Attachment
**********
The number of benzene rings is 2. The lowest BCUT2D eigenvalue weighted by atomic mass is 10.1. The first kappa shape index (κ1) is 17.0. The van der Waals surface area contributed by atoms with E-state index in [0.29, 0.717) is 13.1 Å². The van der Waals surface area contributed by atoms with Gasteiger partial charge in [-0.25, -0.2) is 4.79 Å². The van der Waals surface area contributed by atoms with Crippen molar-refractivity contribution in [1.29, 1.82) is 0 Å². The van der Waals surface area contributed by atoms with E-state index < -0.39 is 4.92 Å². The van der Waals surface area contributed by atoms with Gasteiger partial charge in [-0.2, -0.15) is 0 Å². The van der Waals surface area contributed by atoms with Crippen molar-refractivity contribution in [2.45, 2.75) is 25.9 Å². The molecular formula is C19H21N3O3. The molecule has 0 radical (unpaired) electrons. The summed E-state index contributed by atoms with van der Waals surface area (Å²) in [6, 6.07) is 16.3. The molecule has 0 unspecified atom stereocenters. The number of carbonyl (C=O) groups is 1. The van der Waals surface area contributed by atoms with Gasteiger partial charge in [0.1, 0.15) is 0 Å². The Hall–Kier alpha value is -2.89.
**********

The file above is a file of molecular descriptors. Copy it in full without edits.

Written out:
The number of benzene rings is 2. The lowest BCUT2D eigenvalue weighted by atomic mass is 10.1. The first kappa shape index (κ1) is 17.0. The van der Waals surface area contributed by atoms with E-state index in [0.29, 0.717) is 13.1 Å². The van der Waals surface area contributed by atoms with Gasteiger partial charge in [-0.25, -0.2) is 4.79 Å². The van der Waals surface area contributed by atoms with Crippen molar-refractivity contribution in [1.29, 1.82) is 0 Å². The van der Waals surface area contributed by atoms with E-state index < -0.39 is 4.92 Å². The van der Waals surface area contributed by atoms with Gasteiger partial charge in [-0.2, -0.15) is 0 Å². The van der Waals surface area contributed by atoms with Crippen molar-refractivity contribution in [2.45, 2.75) is 25.9 Å². The molecular formula is C19H21N3O3. The molecule has 0 radical (unpaired) electrons. The summed E-state index contributed by atoms with van der Waals surface area (Å²) in [6, 6.07) is 16.3. The molecule has 0 unspecified atom stereocenters. The number of carbonyl (C=O) groups is 1. The van der Waals surface area contributed by atoms with Gasteiger partial charge in [0.1, 0.15) is 0 Å². The Hall–Kier alpha value is -2.89.